After five decades of life, I have come to view a compliment as virtually meaningless.
1) I served twenty-nine years as an arts/music pastor during what well could be described as one of the most turbulent periods of change in worship methodology in church history. With increased life spans leading to the unprecedented phenomenon of multi-generational parishes, a senior adult who rode a horse and buggy to church and watched Charlie Chaplin in silent movies would sit in the same worship service with teenagers who have never known a world without the space shuttle and MTV.
Talk about a tough job.
The same people who would compliment endlessly about a patriotic service with “secular” songs such as The Star Spangled Banner would—in the span of one short week—demand my resignation after a “secular” rock song from the teenagers generation.
I soon realized that in order to survive, I should take compliments from parishioners and people at large (of all ages) with a grain of salt.
2) As a creative empathic, compliments have always been confusing to me. Here is a partial definition of an empath to illustrate: Empaths are so extremely sensitive that they will often feel what is happening to other people more so than they will feel it if it were happening to them. Because of this they will ignore their own needs. They will often find it hard to process when someone thanks them or gives them a compliment. They don’t understand gratitude because they don’t understand any other way of thinking and they are much more likely to pay someone else a compliment than to take one themselves.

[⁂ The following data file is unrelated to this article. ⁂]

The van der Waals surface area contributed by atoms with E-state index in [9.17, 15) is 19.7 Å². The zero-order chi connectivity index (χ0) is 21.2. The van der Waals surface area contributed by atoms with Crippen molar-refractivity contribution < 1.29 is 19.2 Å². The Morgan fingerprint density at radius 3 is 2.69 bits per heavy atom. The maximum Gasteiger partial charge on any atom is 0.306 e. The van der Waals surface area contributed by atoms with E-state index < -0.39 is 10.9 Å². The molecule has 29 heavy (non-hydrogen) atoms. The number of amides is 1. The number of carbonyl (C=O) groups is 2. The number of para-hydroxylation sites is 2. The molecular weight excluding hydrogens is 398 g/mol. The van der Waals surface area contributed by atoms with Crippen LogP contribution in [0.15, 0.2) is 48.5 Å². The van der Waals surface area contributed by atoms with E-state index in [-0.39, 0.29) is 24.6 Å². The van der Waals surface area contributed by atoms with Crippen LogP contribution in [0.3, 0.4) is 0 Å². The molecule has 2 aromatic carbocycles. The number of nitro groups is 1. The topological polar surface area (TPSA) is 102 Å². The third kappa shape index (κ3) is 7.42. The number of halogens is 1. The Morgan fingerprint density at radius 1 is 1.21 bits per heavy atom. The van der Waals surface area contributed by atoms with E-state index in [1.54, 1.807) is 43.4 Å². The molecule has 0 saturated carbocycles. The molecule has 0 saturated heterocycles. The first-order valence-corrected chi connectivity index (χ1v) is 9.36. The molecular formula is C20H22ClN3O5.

3) My legalistic religious upbringing taught me to always deflect compliments to God. You know, I was trained when people would say something meaningful, that in order to protect myself from growing proud, I should say something like, “To God be the glory”, “All praise to him”, or simply point my finger skyward while humbly shaking my head no. All sorts of psychological ramifications come with this baggage.
So , maybe that’s why I love a simple “thank you.”
No matter via e-mail, voice mail, text, Twitter, snail mail or a good ole’ verbal muchas gracias—all seem to ring my bell at just the right timbre.
I can live on a thank you for days.
I try to remember this simple truth regularly, thank you’s don’t cost me a dime, but provide priceless benefits for others.
What about you?
Everyone is different.
A compliment or a thank you?
Which do you prefer?